Waves were a huge part of 1920s hairstyles, from the everyday finger wave to the silky Marcel wave. The Marcel wave was ushered in as a softer and more feminine alternative to the blunt boyish bob the flappers were into. The difference between Marcel waves and finger waves really only existed in the way the looks were created. Unsurprisingly, finger waves were done with the fingers where Marcel waves required a curling iron: this made the look way easier to achieve. The hairstyle got its name from the French hairdresser, Francois Marcel, who designed them. Some of the golden age starlets of the time that rocked this look were Joan Crawford, Mary Pickford, and Bebe Daniels.
For the most part, 1920s hairstyles revolved around the bob. Believe it or not, women having short hair really was a huge deal back then. The French side-part bob was popular for those whose bobs were growing out, giving them shoulder-length or medium hair. Silent film actress Clara Bow wore this luxurious look quite a lot. The cut required a side part, thick waves or curls, and wispy bangs. Another variation on this style was the French center-part bob, which was more or less the same with a center part.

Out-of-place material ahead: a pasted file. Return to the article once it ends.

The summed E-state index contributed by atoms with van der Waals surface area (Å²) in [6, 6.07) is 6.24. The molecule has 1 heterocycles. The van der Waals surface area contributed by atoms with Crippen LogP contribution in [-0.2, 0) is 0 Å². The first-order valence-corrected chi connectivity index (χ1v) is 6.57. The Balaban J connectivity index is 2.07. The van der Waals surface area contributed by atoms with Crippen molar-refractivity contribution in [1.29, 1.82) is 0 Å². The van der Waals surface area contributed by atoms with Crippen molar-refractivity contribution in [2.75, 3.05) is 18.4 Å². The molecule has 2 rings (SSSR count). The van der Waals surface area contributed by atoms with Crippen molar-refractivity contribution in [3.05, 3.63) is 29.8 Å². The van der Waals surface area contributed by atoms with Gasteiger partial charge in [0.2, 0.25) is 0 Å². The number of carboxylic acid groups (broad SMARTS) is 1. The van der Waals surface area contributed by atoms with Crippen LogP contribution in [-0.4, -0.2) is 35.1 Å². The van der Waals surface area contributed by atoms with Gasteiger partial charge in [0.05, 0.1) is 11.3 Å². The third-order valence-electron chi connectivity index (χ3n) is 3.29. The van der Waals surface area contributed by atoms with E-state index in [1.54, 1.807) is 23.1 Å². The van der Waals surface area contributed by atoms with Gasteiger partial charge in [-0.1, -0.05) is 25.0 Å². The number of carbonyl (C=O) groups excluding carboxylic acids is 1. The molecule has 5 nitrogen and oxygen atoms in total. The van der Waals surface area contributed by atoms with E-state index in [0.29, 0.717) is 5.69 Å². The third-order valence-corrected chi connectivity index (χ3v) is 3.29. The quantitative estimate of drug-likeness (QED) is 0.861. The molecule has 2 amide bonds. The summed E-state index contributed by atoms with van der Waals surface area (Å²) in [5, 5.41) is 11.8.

Alternatively called 'spit curls,' kiss curls are the strategically positioned curls that lie on the forehead. Some of the most iconic photographs of Josephine Baker are of her with kiss curls around her forehead and temples. The curls were usually styled with homemade soap and gels and then flattened down. Additionally, they also looked fabulous, sticking out from under the brim of a cloche hat. According to fashion legend, the name 'kiss curls' comes from the rumor that the number of curls a woman had equated to the number of people she'd kissed. Whether or not this was the case, kiss curls are surely deserving of a comeback.